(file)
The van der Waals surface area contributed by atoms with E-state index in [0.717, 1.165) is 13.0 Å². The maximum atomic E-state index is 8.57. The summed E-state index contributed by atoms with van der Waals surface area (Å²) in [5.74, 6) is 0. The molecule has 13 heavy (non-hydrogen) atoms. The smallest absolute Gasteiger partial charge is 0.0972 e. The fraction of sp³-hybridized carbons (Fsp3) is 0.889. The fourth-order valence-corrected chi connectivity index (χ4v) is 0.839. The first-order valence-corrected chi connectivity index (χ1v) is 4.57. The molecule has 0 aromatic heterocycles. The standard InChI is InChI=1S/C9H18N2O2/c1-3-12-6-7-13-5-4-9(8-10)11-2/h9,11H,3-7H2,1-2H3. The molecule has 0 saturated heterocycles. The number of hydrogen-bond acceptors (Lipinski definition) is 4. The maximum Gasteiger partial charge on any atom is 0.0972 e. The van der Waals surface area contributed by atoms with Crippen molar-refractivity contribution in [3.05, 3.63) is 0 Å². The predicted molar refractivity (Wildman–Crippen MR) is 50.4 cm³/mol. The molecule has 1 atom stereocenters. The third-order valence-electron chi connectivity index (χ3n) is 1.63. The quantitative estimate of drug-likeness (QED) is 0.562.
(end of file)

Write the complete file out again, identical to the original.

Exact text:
The van der Waals surface area contributed by atoms with E-state index in [0.717, 1.165) is 13.0 Å². The maximum atomic E-state index is 8.57. The summed E-state index contributed by atoms with van der Waals surface area (Å²) in [5.74, 6) is 0. The molecule has 13 heavy (non-hydrogen) atoms. The smallest absolute Gasteiger partial charge is 0.0972 e. The fraction of sp³-hybridized carbons (Fsp3) is 0.889. The fourth-order valence-corrected chi connectivity index (χ4v) is 0.839. The first-order valence-corrected chi connectivity index (χ1v) is 4.57. The molecule has 0 aromatic heterocycles. The standard InChI is InChI=1S/C9H18N2O2/c1-3-12-6-7-13-5-4-9(8-10)11-2/h9,11H,3-7H2,1-2H3. The molecule has 0 saturated heterocycles. The number of hydrogen-bond acceptors (Lipinski definition) is 4. The maximum Gasteiger partial charge on any atom is 0.0972 e. The van der Waals surface area contributed by atoms with Crippen molar-refractivity contribution in [3.05, 3.63) is 0 Å². The predicted molar refractivity (Wildman–Crippen MR) is 50.4 cm³/mol. The molecule has 1 atom stereocenters. The third-order valence-electron chi connectivity index (χ3n) is 1.63. The quantitative estimate of drug-likeness (QED) is 0.562.